This brief activity for the first few days of school encourages students to think about your history class as an experience that will change who they are and how prepared they are for everyday life. Too many students think a history class is about memorizing events, but your class will prepare them to serve on a jury; analyze the words of men and women who want to abuse their power; write persuasively; and discuss competing American values like liberty, equality, private property, and order.
Before you print the handout examine the eight statements in the left column and modify the ones that you don't think your class will cover, adding life skills that you will work on.
On the day that you use this handout, give it to students and ask them to quietly circle their current skill level on each of the eight statements. Encourage them not to be overconfident, but to judge their skill accurately.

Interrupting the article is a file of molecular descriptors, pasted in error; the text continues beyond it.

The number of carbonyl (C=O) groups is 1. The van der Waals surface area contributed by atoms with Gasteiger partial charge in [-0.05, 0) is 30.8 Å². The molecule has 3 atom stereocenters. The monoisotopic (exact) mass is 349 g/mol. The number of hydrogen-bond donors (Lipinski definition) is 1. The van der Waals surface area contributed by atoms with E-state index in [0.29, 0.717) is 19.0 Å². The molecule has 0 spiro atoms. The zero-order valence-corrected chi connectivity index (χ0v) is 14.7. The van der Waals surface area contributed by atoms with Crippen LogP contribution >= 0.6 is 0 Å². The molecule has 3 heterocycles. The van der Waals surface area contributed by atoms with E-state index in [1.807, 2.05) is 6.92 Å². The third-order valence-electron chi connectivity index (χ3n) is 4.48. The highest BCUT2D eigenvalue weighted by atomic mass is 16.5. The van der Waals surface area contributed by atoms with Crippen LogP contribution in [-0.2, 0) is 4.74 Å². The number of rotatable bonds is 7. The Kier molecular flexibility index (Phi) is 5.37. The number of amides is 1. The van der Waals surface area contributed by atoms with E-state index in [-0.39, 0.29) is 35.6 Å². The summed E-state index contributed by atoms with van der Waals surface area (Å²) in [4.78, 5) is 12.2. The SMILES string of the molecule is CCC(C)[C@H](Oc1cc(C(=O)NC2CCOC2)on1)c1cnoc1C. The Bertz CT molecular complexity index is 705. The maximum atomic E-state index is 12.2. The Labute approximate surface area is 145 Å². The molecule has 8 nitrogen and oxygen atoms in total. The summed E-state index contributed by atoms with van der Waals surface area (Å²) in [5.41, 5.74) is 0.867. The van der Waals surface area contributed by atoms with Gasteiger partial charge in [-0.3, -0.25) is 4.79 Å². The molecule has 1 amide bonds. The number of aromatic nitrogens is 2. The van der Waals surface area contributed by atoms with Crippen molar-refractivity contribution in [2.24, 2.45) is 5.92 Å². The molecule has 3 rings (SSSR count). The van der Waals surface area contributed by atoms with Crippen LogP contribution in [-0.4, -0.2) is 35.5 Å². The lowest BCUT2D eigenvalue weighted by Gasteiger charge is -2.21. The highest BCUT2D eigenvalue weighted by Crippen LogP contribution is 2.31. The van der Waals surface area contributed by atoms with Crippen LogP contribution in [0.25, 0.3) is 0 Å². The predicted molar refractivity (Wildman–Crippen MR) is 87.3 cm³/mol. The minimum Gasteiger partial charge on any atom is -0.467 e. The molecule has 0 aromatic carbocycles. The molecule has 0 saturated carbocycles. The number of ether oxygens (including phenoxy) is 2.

When everyone is done, you can either describe how your class will teach these skills, have a discussion of which skills are the most important, or just collect the sheets and tell students that you will do a post-assessment at the end of the year.
This lesson makes it less likely that students will talk negatively about history as a subject, and more likely that they will tell their parents that this class is interesting and important!